Regulations ideally need to be global, to reflect the borderless nature of the ocean itself.

San Francisco, California was host to the Economist’s second World Ocean Summit at the end of February, a three-day event designed to highlight the risks bought about by ocean degradation and help shape debate about governance of the ocean.

Attended by global leaders from government, business, international organisations, NGOs, think tanks and academia, the summit focused on the increasing role of the ocean as an economic frontier, the importance of sustainability and the issue of governance. Among the speakers at the conference was WWL’s CEO Christopher Connor, who participated in a panel discussion entitled Governance in the21st Century. 

Among all the activities taking place on- and under-the world’s oceans, shipping has one of the biggest impacts. According to the International Maritime Organisation (IMO), the United Nations’ global regulator of the shipping industry, 90 per cent of all the world’s goods are carried by sea. And although shipping is by far the most energy efficient transport method, it still leaves an environmental footprint that cannot be ignored.

The issue, according to the panel, is the wide ranging disparities within regional regulation of ocean activities and the fragmented and poorly coordinated raft of treaties, agreements and laws that make up present-day ocean governance.

Connor countered that view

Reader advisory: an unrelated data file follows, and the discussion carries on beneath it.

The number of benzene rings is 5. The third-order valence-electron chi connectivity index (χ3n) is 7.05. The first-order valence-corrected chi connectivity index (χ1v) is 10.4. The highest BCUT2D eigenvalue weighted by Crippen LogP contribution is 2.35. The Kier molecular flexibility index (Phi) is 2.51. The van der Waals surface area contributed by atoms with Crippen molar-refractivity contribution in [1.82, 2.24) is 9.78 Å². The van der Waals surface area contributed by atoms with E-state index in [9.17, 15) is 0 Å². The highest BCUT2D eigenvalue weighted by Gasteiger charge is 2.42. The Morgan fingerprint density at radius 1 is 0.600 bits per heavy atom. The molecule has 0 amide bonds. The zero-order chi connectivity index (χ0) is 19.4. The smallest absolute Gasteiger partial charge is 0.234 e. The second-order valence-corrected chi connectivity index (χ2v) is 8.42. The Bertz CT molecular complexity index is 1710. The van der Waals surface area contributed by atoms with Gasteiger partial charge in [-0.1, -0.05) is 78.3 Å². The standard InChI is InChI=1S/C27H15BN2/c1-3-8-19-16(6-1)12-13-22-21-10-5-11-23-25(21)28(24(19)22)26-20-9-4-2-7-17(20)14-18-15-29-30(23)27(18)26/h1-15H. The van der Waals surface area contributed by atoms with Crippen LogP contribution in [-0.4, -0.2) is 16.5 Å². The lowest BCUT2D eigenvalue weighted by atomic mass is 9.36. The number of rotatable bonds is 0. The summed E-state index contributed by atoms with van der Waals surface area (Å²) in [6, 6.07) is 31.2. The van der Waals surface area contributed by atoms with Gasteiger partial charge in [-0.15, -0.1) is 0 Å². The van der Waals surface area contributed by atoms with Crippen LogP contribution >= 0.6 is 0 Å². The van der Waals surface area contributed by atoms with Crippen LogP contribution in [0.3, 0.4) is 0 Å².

by saying that the IMO, backed up by the powerful environmental agendas of the US and EU, has made great strides in regards to shipping’s environmental issues. He went on to emphasise that there is still a great deal left to be done.

In order to truly succeed
, Connor continued, regulations ideally need to be global, to reflect the borderless nature of the ocean itself. In addition, enforcement is key. No matter how stringent regulations are, he argued, if they cannot or are not beingen forced they will not have the desired impact.

Enforcement is also key to the development of new technologies to make environmental progress possible, Connor added.  Without proper enforcement investors and entrepreneurs cannot trust that the markets for their products will materialise.

The main issue today, according to Connor , is the lack of awareness of the size of the issue. Currently, European compliance testing for sulphur emissions is in the range of 1 out of 250 to 1 out of 1000 vessels, or around 0.2%. Of those tested, about half are found to be in violation. Unless regulations are enforced, the competiveness of responsible industry will be under threat. As will the health of the world’s oceans. 

During the Summit, WWL launched the Trident Alliance, a group of like-minded companies in the shipping industry, dedicated to enforcing emissions quotas. The alliance calls for robust enforcement for the benefit of the environment, human health and responsible energy.